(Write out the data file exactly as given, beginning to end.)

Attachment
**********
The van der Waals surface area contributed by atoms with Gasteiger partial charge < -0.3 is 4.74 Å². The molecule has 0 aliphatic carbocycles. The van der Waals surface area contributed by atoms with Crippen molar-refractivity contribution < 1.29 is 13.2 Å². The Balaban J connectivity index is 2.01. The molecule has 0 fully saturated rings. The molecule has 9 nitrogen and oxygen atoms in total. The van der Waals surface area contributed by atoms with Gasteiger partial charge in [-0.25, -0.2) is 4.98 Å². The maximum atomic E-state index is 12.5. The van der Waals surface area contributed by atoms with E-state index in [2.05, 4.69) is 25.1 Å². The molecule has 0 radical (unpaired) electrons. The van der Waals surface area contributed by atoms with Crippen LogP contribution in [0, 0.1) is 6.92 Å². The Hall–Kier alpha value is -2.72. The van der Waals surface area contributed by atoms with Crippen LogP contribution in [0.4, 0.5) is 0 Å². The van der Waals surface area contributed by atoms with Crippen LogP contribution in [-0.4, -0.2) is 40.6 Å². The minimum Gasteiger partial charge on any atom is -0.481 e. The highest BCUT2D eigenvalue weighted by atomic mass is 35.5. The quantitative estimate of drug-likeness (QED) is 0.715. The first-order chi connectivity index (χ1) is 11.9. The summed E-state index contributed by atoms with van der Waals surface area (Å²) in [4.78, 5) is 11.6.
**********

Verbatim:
The van der Waals surface area contributed by atoms with Gasteiger partial charge < -0.3 is 4.74 Å². The molecule has 0 aliphatic carbocycles. The van der Waals surface area contributed by atoms with Crippen molar-refractivity contribution < 1.29 is 13.2 Å². The Balaban J connectivity index is 2.01. The molecule has 0 fully saturated rings. The molecule has 9 nitrogen and oxygen atoms in total. The van der Waals surface area contributed by atoms with Gasteiger partial charge in [-0.25, -0.2) is 4.98 Å². The maximum atomic E-state index is 12.5. The van der Waals surface area contributed by atoms with E-state index in [2.05, 4.69) is 25.1 Å². The molecule has 0 radical (unpaired) electrons. The van der Waals surface area contributed by atoms with Crippen LogP contribution in [0, 0.1) is 6.92 Å². The Hall–Kier alpha value is -2.72. The van der Waals surface area contributed by atoms with Crippen LogP contribution in [0.4, 0.5) is 0 Å². The van der Waals surface area contributed by atoms with Crippen LogP contribution in [-0.4, -0.2) is 40.6 Å². The minimum Gasteiger partial charge on any atom is -0.481 e. The highest BCUT2D eigenvalue weighted by atomic mass is 35.5. The quantitative estimate of drug-likeness (QED) is 0.715. The first-order chi connectivity index (χ1) is 11.9. The summed E-state index contributed by atoms with van der Waals surface area (Å²) in [4.78, 5) is 11.6.